Book review: Running with the Kenyans – Adharanand Finn
I have recently read the book “Running with the Kenyans” by Adharanand Finn while I was on holiday and it was really an entertaining piece of work. He is trying to answer the question “why are Kenyans good at running?” by leaving his hometown in England and moving to Kenya with his wife and children for 5 months to run the brutal Lewa Marathon.
He moves to Ita, the running capital of the world and starts investigating why they are so good at running. He meets a lot of famous world record holders from the 5k to the marathon distance. What intrigues and inspired me was why he actually moved to Kenya. He used to be a talented running in high school and university, but when he started his career he neglected his talents and training. As the years are slipping away, he says: “I keep telling myself that one day I will train hard and run really fast. I´m not really sure what that would actually mean –a sub 3 hour marathon, perhaps? But the years are slipping away. I tell myself there is still hope. It isn´t that I want to achieve any specific goal, I just don´t want to one day look back and regret that I never gave myself a decent chance to see what I could do”. That last sentence impressed me.
Within his adventure he writes all the things down in a small blackbook about the “secrets of the Kenyans” to sum things up. In the end he concludes that there is no specific secret but it is all of them together. It is a gathering of many aspects:
• The barfoot running technique they adapt to in their childhood
• The ugali food, a rich carbohydrate meal that they eat every day
• The altitude
• Their genes and physiques
• Their dedication by only eating, sleeping and training
• Their role models of former successful athletes
• The running training camps
• The abundance of different roads and trails to train on
• And most important….the hunger to succeed…to change their life! (winning one race in the Western world will change their life forever, because of the prize money)
The inspiring story and his writing style kept me reading and finish the book within 4 days. But there is one paragraph in the book that got my attention, where he describes why we humans run. About the feeling we get and we cannot describe and explain this to non runners. “Watching runners racing for the line, relying on nothing but themselves, their own will-power, fighting their own limitations, eyes fixed ahead in complete focus, the dedication of years of hard work etched across their faces, can bring tears to your eyes. Running is a brutal and emotional sport. It is also simple, a primal sport. As humans, on a most basic level, we get hungry, we sleep, we yearn for love, and we run. Just watch small children left to play unsupervised. They can´t stop running. It is part of what makes us human.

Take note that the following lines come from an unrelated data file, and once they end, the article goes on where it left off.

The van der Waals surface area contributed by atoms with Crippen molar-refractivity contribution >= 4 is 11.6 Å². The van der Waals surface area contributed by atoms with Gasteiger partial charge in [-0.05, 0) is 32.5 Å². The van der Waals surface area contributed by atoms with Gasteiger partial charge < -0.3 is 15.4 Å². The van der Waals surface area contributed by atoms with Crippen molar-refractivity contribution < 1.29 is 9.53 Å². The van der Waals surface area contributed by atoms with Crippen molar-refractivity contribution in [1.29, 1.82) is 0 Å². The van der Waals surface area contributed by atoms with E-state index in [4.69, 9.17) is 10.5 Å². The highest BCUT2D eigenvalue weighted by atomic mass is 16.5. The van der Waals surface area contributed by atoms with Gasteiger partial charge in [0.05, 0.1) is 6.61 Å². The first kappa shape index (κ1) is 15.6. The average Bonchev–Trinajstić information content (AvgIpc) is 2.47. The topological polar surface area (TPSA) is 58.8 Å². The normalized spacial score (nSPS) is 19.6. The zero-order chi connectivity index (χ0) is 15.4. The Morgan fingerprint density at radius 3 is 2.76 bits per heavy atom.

Perhaps it is to fulfill this primal urge that runner and joggers get up every morning and pound the streets in cities all over the world. To feel the stirring of something primeval deep down in the pits of our bellies. To feel ´a little bit wild´. Running is not exactly fun. Running hurts. It takes effort. Ask any runner why he runs, and he will probably look at you with a wry smile and say: “I don´t know.” But something keeps us going. If we push on, we begin to feel a vague, tingling sense of who, or what, we really are. It´s a powerful feeling, strong enough to have us coming back for more, again and again.”
Conclusion: An educational, inspirational and motivational story that was worth my time!
This article has been written by Erik Brandsma, a triathlete from the Netherlands with a dream to finish the Ironman World Championships in Kona-Hawaii.